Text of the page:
We should never allow ourselves to be in this situation again, first of all. And we’ve allowed ourselves to be in this situation because we haven’t enforced our laws or protected our border. Now that we’re here, we are where we are, let’s have a common sense solution. On citizenship, I think that people should have a path to citizenship but the path to citizenship is through the regular path that everybody else is in. Back of the line [for those who came illegally and now want citizenship]. Now, that doesn’t mean we can’t, we ought to make our entire immigration system more efficient and effective and we can talk about what that means. But whatever the process if for everyone for citizenship, that has to be the process.

TheDCNF: When it comes to defeating the Islamic State, would you consider having boots on the ground beyond the current special forces operators and advisers?

McMullin: I don’t think we need that. I think we can defeat ISIS without that. But I do not think it should be taken off the table. This is a serious enough threat that we need to keep all potentially useful options on the table. What I am a supporter of is special forces on the ground, CIA operators on the ground, and then doing more to support our friendly forces on the ground.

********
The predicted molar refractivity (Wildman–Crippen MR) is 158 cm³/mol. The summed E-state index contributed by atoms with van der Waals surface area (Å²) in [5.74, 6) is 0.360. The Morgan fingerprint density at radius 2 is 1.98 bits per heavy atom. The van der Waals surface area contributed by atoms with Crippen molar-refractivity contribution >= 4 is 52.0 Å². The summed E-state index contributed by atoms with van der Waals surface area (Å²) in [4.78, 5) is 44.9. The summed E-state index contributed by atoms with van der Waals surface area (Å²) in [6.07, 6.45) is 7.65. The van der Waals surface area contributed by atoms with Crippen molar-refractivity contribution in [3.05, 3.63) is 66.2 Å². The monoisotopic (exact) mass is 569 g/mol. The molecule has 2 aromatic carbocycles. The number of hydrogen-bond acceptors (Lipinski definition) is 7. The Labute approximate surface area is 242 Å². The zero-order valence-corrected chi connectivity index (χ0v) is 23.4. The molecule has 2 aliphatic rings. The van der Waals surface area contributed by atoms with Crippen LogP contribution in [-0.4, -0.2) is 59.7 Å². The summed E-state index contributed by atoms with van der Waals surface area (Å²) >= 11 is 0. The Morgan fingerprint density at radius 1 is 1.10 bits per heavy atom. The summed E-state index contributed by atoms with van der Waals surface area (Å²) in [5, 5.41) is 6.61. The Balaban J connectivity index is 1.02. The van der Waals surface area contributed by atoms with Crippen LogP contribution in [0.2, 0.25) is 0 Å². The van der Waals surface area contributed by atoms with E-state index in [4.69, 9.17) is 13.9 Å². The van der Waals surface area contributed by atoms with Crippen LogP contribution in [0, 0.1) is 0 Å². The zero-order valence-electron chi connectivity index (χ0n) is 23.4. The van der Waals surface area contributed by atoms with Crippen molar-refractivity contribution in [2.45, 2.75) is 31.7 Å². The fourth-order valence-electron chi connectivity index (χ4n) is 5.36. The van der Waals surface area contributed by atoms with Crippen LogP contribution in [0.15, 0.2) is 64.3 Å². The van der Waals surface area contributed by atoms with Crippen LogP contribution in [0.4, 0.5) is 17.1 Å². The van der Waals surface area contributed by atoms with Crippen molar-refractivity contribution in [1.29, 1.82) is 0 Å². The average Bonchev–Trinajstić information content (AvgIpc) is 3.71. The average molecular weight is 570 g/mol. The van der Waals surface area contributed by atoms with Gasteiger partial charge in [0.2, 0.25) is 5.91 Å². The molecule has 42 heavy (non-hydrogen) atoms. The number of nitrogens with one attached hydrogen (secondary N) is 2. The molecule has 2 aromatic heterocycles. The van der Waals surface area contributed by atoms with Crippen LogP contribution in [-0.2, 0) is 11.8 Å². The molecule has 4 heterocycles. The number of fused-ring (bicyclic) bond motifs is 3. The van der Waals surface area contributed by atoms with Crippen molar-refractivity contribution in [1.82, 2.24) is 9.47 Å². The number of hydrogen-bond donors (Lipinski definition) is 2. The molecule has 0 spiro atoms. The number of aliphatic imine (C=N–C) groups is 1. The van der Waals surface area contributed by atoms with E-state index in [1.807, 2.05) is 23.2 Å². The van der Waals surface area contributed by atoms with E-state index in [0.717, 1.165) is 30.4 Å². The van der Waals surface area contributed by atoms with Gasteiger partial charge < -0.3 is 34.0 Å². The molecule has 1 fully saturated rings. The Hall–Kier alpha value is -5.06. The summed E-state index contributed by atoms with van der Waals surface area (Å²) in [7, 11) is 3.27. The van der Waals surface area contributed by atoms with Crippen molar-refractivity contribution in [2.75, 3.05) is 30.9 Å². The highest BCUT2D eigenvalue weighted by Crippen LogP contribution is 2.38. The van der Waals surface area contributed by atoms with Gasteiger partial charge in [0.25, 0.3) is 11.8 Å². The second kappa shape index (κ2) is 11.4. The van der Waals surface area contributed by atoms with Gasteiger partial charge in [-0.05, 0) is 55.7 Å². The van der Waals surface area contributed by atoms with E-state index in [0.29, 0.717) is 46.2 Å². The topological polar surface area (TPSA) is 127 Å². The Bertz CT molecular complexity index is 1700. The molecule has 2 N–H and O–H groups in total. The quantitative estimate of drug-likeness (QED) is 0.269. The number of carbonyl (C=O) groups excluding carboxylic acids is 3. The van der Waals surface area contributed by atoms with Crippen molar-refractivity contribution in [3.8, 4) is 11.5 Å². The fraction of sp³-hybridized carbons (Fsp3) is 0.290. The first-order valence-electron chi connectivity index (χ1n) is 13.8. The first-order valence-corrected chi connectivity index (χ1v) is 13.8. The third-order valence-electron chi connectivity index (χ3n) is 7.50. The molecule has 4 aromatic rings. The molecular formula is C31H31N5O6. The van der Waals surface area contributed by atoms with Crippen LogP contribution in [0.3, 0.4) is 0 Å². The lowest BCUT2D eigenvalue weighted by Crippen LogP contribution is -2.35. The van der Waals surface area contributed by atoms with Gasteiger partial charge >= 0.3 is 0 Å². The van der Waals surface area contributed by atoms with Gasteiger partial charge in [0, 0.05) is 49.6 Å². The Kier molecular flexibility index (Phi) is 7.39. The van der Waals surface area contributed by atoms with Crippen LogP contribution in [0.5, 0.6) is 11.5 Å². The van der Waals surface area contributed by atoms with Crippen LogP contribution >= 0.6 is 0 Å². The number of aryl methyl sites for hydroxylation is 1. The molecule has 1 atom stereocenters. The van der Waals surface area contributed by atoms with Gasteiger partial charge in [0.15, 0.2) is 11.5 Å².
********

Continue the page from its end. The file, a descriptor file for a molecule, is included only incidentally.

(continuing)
TheDCNF: And keeping with intelligence policy, there were comments made recently by both James Clapper as well as Susan Rice, in their own, different ways, speaking about the need for more diversity in the intelligence community. What do you make of those remarks?

McMullin: Yeah, well look, I do think there’s a lot of value in diversity writ large. It goes without saying that people of certain backgrounds can do things others cannot, precisely because of their unique experiences. For example … if somebody was raised in a particular village in Afghanistan and they speak a particular dialect … they understand that village better. If someone has a passport from a certain country besides their U.S. citizenship, there is clear value there. It’s also about skill sets though and  what I just described has an impact on skills required of intelligence officers, which are really hard to find.

TheDCNF: So what do you make of Director Brennan’s comments that the CIA doesn’t steal secrets?

McMullin: It just makes you — that’s a head-scratcher. Because that one of the fundamental roles of the CIA, and I don’t think we need to mince words about that. We need to steal secrets to protect our security here in the United States.

TheDCNF: How would you ensure avoiding the politicization of intelligence as was the case in CENTCOM recently with Defense Intelligence Agency (DIA) analysts reportedly being pressured to cook the books and make the fight against ISIS seem like it is going better than it actually is?

McMullin: As far as the politicization of intel, obviously this is one of the things the intel community should guard against at every turn, because integrity is so important in the work of intelligence. And so, you asked what I would do as president. Well first of all, I would never — and I know that this is a temptation for presidents because I’ve seen it, myself, first hand — I would avoid the temptation of trying to manipulate intelligence in order to justify actions that I wanted to take that weren’t supported by facts, or by facts as we understand them.